Tuesday, October 02, 2007

Shatner's Bikini

No, unfortunately William Shatner is not seen in 1963's OPERATION BIKINI, but he does play a part in its memorable (but stupid, as Arte Johnson might say) finale. AIP house editor Anthony Carras made his directing debut with this very inexpensive black-and-white war drama with a beach party cast. It is not good at all, but I’m glad I stuck it out to the better end. Note my surprise when the closing narration was read by none other than William Shatner, who probably recorded his speech during one of his sessions dubbing star Mark Damon in AIP’s THE YOUNG RACERS. I’d be curious to know how Shatner landed these voiceover gigs, as he never starred in an AIP production and was at the time an in-demand television and stage actor too busy, one would think, for voice roles.

Lt. Hayes (Tab Hunter) and his underwater demolition team hitches a ride about a submarine captained by Carey (Scott Brady), who takes them to Bikini Atoll, so they can destroy a sunken American sub before the Japanese can salvage it. Carey’s crew resents being used as a taxi, especially because they’d rather be out firing torpedoes at the ship that sank their buddies, and Hayes’ men are uncomfortable cooped up in the sub’s tight quarters. Eventually, they get to the atoll, where Hayes’ team run into more of the enemy than they expected, as well as native girl Reiko (Eva Six), who rubs lotion on Tab’s back as foreplay the night before the big mission.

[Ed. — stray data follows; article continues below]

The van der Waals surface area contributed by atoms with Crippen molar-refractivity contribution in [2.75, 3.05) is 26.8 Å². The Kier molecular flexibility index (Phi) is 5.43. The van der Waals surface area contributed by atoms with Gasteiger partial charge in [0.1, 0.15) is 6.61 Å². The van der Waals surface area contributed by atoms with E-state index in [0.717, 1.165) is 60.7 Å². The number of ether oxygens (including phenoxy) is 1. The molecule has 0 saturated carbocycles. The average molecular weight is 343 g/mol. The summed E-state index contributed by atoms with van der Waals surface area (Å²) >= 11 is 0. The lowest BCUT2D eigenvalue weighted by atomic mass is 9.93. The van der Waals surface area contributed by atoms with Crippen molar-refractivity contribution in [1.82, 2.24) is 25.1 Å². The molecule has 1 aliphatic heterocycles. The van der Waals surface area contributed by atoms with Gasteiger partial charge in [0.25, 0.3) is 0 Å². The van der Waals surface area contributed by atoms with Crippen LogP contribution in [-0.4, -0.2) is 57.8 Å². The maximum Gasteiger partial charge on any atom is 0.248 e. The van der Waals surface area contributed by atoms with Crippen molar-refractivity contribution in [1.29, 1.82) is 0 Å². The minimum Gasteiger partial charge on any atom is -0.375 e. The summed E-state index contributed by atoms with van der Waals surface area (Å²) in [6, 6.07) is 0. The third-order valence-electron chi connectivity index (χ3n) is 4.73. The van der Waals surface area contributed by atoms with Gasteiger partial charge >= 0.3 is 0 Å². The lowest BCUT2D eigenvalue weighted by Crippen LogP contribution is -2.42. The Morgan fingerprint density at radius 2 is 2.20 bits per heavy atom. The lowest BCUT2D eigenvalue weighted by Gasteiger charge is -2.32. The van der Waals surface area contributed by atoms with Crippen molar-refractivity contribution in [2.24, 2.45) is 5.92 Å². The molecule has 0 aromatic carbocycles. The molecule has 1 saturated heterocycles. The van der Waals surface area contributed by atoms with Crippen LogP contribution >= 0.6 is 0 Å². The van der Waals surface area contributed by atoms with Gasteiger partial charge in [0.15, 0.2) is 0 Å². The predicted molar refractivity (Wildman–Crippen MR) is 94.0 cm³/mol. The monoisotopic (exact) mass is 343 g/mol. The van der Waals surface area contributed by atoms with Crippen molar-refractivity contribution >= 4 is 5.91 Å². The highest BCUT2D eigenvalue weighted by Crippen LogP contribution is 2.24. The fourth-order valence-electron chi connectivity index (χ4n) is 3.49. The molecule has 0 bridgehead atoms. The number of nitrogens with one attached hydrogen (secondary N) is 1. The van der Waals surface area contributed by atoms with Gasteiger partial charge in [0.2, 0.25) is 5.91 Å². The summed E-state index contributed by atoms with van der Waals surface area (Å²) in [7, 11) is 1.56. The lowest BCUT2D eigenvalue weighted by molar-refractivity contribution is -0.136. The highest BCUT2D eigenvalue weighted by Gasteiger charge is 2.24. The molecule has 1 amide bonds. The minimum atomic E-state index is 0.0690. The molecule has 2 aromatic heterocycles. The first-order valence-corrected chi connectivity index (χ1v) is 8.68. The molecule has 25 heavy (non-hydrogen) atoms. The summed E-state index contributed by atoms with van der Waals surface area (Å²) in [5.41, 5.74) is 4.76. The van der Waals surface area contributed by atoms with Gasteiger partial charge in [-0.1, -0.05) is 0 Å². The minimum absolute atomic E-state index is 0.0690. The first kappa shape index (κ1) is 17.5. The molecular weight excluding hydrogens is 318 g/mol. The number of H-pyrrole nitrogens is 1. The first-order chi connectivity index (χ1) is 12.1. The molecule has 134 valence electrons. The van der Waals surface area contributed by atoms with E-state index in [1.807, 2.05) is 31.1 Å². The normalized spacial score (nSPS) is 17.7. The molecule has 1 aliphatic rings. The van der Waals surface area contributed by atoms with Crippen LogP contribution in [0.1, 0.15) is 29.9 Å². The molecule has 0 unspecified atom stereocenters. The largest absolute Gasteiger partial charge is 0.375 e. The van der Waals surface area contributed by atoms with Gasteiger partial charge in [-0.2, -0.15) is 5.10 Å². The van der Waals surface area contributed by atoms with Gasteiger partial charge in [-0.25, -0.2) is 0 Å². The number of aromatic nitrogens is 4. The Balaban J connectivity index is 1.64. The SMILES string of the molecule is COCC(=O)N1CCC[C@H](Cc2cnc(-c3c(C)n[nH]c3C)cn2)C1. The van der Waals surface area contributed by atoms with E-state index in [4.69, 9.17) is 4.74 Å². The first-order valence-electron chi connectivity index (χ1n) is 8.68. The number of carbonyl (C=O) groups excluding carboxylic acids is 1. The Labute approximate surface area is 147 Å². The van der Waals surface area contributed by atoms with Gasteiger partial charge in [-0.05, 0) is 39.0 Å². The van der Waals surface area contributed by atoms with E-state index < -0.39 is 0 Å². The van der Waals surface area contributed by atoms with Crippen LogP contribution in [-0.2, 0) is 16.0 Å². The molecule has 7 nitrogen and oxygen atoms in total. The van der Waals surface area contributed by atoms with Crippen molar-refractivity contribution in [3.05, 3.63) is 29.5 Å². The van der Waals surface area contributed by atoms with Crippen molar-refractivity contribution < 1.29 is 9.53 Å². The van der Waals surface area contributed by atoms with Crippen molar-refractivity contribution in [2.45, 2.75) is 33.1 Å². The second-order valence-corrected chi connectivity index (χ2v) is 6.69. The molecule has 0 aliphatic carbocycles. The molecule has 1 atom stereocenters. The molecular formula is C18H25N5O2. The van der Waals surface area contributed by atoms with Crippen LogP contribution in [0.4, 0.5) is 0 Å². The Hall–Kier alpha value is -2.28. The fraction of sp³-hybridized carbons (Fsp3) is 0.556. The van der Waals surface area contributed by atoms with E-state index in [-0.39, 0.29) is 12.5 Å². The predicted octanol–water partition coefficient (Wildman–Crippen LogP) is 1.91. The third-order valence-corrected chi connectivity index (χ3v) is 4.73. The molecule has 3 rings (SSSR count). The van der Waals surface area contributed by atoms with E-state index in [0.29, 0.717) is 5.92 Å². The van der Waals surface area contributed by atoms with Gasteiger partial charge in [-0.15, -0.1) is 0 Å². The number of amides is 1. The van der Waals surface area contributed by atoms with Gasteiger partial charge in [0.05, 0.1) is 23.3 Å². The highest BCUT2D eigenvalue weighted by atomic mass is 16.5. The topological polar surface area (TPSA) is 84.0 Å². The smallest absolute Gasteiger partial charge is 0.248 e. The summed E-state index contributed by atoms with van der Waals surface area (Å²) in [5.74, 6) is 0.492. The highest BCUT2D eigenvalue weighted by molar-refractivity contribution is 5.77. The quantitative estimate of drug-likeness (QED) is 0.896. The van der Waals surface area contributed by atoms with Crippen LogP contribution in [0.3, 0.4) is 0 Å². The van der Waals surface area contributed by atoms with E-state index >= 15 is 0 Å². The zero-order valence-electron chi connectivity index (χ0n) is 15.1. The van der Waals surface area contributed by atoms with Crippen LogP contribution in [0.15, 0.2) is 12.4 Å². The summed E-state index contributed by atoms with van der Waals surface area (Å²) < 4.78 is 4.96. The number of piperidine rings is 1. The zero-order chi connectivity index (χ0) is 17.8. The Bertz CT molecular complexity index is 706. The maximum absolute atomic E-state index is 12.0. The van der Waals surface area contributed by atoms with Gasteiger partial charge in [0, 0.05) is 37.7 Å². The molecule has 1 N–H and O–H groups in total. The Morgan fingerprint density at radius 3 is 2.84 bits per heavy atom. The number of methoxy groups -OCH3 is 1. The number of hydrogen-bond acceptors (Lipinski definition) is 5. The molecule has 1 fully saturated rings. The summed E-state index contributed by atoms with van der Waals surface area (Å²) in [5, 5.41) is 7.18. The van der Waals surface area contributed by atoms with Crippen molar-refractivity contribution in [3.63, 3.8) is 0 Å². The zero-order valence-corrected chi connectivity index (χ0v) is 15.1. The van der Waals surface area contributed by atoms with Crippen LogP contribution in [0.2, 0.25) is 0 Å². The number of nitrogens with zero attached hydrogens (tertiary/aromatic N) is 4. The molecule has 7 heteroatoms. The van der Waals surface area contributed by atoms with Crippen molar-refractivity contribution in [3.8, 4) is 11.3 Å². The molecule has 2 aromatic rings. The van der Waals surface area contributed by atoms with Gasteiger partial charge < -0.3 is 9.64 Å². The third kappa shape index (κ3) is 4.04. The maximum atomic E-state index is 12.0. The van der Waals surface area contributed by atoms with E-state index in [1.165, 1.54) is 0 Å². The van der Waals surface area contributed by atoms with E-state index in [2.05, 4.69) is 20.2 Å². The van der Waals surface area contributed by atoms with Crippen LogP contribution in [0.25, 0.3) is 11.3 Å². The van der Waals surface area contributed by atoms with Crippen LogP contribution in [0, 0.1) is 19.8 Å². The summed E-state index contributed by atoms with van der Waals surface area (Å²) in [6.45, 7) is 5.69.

Slow pacing and dumb scripting seriously hobble this cheapie, which had to have played the back ends of AIP double bills. Carras digs a ton of stock footage out of the library to try to hold this movie together, but the tiny budget producer Sam Arkoff stuck him with meant he had to shoot everything on small sets and familiar backlots (actually, I think the GILLIGAN’S ISLAND lagoon may have been a location). At least the cast is a capable one; Frankie Avalon, Gary Crosby, Jim Backus, Jody McCrea and Aki Aleong (who still acts!) play Hunter’s team, and Michael Dante and Richard Bakalyan are on Brady’s crew. However, John Tomerlin’s screenplay makes little attempt to provide the characters with any background, outside of Crosby’s story about hunting with his dad and Avalon being girl-crazy.

Oh, yeah, Avalon. The most bizarre moments of this otherwise humdrum drama are Frankie’s musical fantasies, in which he sings two songs while he and two girls are superimposed over color jungle scenery. And for this, Frankie’s manager, Bob Marcucci, receives a “Technical Advisor Dream Sequences” credit! Even stranger is the end, where Shatner’s monologue first plays over an atomic bomb blast, which cuts to color footage of two contemporary honeys frolicking in bikinis on a beach, while the credits flash. I have no idea what Carras was doing here, except AIP probably used the bikini girls in the trailer to trick unsuspecting moviegoers. Carras, by the way, never again directed for AIP, but he did receive a promotion from editor to producer of several Beach Party movies.

No comments: